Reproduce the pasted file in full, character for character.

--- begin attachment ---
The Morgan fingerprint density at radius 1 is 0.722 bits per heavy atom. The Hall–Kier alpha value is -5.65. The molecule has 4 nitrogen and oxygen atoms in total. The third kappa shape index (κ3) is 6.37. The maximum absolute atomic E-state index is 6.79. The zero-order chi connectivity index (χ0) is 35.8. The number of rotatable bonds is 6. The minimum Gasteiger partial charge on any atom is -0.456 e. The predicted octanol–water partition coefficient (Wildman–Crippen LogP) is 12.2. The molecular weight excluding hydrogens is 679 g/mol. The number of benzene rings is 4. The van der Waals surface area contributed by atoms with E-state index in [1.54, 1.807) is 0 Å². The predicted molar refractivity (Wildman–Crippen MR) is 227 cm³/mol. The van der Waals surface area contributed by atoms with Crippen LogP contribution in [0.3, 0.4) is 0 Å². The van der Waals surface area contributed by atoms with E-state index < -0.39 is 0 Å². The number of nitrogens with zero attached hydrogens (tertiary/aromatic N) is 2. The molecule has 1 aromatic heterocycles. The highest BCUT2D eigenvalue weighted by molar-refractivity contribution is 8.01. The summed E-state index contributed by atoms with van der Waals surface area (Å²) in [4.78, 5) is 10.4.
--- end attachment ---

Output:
The Morgan fingerprint density at radius 1 is 0.722 bits per heavy atom. The Hall–Kier alpha value is -5.65. The molecule has 4 nitrogen and oxygen atoms in total. The third kappa shape index (κ3) is 6.37. The maximum absolute atomic E-state index is 6.79. The zero-order chi connectivity index (χ0) is 35.8. The number of rotatable bonds is 6. The minimum Gasteiger partial charge on any atom is -0.456 e. The predicted octanol–water partition coefficient (Wildman–Crippen LogP) is 12.2. The molecular weight excluding hydrogens is 679 g/mol. The number of benzene rings is 4. The van der Waals surface area contributed by atoms with E-state index in [1.54, 1.807) is 0 Å². The predicted molar refractivity (Wildman–Crippen MR) is 227 cm³/mol. The van der Waals surface area contributed by atoms with Crippen LogP contribution in [0.3, 0.4) is 0 Å². The van der Waals surface area contributed by atoms with E-state index < -0.39 is 0 Å². The number of nitrogens with zero attached hydrogens (tertiary/aromatic N) is 2. The molecule has 1 aromatic heterocycles. The highest BCUT2D eigenvalue weighted by molar-refractivity contribution is 8.01. The summed E-state index contributed by atoms with van der Waals surface area (Å²) in [4.78, 5) is 10.4.